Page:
I always tell people that I think diversity is important. Doing the same thing forever is boring, and unfulfilling, so it’s no real surprise that an album from us would be so varied. I would like to see South African artists taking more risks with their music because creative expression doesn’t need to be limited to what you’ve already done a million times before.

As for events, I always think that the most important thing is pushing stuff that makes sense to your audience. IF you’re pushing entirely experimental music, the audience won’t ever really be that big. HOWEVER, if you can find a way to introduce people to new things, whilst still pushing what’s current and exciting, you’re creating a culture with longevity and a wider scope than if you’re just chasing trends.


You’ve been releasing music professionally for a while now, and your career has survived every trend in the local industry, while other artists have either disappeared or had to completely alter their sound and style to match these trends. How did you stay so steadfast in your sound, and was there ever a time where you considered hopping onto the various trends in EDM?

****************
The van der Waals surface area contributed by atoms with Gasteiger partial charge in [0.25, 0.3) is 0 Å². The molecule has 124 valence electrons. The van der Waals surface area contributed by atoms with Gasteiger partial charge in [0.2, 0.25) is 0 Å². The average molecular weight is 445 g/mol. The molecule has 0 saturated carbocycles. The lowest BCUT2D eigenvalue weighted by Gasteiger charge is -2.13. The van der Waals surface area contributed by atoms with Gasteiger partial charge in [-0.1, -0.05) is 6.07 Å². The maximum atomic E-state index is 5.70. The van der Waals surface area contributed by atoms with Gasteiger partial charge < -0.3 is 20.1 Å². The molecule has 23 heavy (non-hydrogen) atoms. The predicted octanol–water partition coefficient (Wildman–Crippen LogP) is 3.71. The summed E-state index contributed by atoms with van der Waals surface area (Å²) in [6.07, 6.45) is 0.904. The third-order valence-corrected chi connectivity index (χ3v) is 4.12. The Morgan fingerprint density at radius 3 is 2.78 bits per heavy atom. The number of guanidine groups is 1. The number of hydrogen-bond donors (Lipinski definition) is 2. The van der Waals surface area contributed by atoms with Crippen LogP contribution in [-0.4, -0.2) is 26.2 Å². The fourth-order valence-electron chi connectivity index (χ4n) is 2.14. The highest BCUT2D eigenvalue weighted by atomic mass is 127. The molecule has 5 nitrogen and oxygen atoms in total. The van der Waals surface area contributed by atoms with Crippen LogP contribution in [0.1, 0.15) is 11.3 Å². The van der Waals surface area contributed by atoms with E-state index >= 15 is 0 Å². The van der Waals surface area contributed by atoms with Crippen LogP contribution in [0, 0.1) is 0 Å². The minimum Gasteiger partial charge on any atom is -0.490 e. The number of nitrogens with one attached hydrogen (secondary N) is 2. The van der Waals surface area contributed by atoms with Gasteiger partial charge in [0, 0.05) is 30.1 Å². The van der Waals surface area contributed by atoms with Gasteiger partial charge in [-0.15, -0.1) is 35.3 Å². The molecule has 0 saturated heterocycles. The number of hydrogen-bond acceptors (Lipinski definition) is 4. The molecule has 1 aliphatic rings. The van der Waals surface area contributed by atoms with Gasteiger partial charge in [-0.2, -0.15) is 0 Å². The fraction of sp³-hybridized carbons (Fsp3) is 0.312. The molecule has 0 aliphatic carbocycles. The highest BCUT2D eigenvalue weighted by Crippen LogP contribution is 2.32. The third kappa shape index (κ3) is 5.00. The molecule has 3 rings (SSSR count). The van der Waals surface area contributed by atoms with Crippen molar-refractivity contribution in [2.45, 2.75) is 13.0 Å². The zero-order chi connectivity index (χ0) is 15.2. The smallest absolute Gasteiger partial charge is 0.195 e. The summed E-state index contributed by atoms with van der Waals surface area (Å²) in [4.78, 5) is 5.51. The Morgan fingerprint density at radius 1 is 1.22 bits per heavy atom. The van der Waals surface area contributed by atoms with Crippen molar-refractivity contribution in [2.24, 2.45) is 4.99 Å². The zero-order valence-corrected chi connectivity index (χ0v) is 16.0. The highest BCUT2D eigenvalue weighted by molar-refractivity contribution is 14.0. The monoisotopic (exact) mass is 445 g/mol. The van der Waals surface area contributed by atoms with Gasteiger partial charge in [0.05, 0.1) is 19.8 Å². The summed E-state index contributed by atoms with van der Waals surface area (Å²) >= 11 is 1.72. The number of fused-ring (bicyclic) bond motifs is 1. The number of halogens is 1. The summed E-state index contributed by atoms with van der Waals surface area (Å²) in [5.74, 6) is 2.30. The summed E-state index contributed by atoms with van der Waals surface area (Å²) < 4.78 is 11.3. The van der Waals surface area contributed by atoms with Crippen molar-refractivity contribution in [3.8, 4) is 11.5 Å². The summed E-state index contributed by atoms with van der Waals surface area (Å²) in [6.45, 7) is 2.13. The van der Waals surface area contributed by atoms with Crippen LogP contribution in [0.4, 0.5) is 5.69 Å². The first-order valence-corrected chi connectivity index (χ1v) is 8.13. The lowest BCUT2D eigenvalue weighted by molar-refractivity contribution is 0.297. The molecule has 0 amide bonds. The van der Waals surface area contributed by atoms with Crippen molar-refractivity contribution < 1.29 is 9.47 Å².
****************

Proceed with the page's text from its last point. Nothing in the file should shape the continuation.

I think the defining feature of my sound is complexity and change. The reason I’ve never really been seen to follow trends is because I’ve always been inspired by so much music, and create my own unique product out of those inspirations. I don’t want to release songs that sound derivative, or “samey”, but that’s not to say I won’t release something that sounds a little bit “on trend” or “current”.

To be fair, I always wonder if I should just cheese out, and write generic music, because life would be a lot easier that way, but at the end of the day, I’d rather release the records that mean something to me and my fans than make some easily replicated throwaway garbage.

You recently were given your own show on 5FM. What has that whole experience been like and have you learnt anything from it?